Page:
Red 7's 1 1 1 1 1 ** 0 0 1 1 Snyder 5464+ .98 .78.87
Unbal 10's 1 1 1 1 1 1 1 1 2 1 Roberts 6161+ .73.94 1.00
Uston + 0 1 1 1 1 1 0 0 1 1 Uston 5564+ .95 .76.85
Uston APC 1 2 2 3 2 2 1 1 3 0 Uston 6969+ .91.99 .90
Wong Halves 1 2 2 3 2 1 0 1 2 2 Wong 5767+ .99 .72.85
Zen 1 1 2 2 2 1 0 0 2 1 Snyder 6367+ .97 .85.91
** red 7's +1, black 7's 0
Note: Playing efficiencies have a practical maximum of about 0.7.
"Unbal 10's" is short for "Unbalanced 10 Count"

Q:B20 Does penetration have any effect on basic strategy expectation?
A:B20 (Steve Jacobs)
Probably not. Unless the dealer is cheating, the cards will be in a random
order after the shuffle. If the player is not counting cards or using other
techniques to gain an advantage, it will not matter if there are several rounds
or only a single round between shuffles. But, if the dealer if using
preferential shuffling, this will hurt the basic strategy players as well as
the card counters.

Q:B21 What is the correct strategy for late surrender?
A:B21 (Adbul Jalib M'hall)
Basic strategy for late surrender in AC multideck games is:
Surrender hard 16 (but not 88) vs. 9, 10, ace
Surrender hard 15 vs. 10
If you are the least bit riskaverse, you should also:
Surrender hard 15 vs. ace
At some casinos you can surrender your first two cards. You lose half your bet
in return for not having to play through the hand. With early surrender, you
get back half your bet even if the dealer has blackjack, while with late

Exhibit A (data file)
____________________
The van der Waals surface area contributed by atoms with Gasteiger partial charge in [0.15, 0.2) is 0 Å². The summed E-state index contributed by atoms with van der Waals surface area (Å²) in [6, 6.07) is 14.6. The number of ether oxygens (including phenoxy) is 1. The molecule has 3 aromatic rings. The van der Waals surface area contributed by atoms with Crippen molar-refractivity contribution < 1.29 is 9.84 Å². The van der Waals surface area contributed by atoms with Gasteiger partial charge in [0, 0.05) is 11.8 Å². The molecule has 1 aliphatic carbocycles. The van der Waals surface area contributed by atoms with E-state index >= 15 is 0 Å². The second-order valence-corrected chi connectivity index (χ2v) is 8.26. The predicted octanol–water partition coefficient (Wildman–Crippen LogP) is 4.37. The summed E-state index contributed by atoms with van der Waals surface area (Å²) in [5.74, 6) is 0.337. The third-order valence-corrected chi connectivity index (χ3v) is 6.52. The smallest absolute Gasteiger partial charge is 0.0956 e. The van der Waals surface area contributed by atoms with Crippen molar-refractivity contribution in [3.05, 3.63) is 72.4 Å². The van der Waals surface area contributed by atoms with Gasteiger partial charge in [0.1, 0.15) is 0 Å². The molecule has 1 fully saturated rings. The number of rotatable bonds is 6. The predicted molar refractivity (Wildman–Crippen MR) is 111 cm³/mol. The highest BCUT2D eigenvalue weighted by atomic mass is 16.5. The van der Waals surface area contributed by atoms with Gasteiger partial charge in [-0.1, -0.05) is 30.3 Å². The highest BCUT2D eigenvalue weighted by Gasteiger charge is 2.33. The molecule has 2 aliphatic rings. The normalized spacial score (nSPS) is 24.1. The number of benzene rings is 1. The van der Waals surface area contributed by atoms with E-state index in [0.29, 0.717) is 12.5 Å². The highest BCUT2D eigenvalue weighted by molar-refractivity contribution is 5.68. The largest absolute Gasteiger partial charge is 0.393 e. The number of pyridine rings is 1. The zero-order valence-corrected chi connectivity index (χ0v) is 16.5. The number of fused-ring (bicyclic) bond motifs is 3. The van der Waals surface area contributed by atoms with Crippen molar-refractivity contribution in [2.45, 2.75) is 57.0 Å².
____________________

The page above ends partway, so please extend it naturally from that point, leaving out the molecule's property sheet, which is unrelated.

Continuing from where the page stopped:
surrender you lose anyway when the dealer has blackjack.

Q:B22 What is the correct strategy for "multi action" blackjack?
A:B22 (Steve Jacobs)
Multi Action blackjack allows the player to place up to three bets
simultaneously on the same blackjack hand. The player is dealt a single hand,
and the three bets are played out against the same dealer upcard, but with
different "drawn" cards for each bet. Many players feel nervous about hitting
stiff hands against a high dealer's upcard (7 or higher), since they will lose
all three bets if they bust. However, basic strategy is COMPLETELY UNCHANGED
for this game, and the correct strategy is no different than if the player had
only a single bet at risk.

Q:B23 What is "Over/Under" Blackjack?
A:B23 (Steve Jacobs)
Caesar's Tahoe introduced the Over13 and Under13 side bets that are allowed
at some blackjack tables. These bets are based on the player's total for the
first two cards, when aces are counted as one. Over13 bets win when the
player's cards total 14 or higher, while under13 bets win when the player's
cards total 12 or under. Either bet will lose when the player's total is
exactly 13. These bets are placed at the same time as the blackjack bet, and
usually the side bet can be no larger than the bet on the blackjack hand.
Over/under games are usually dealt from a 6 or 8 deck shoe, and the player's
first two cards are always dealt face up. Although these are "sucker" bets for
basic strategy players, with a house edge of 6% to 10%, special card counting
strategies can be used to give the player a significant edge on these bets.

Q:B24 What is the counting strategy for Over/Under blackjack?
A:B24 (Steve Jacobs)
The card weights used for the Over/Under count are as follows: count +1 for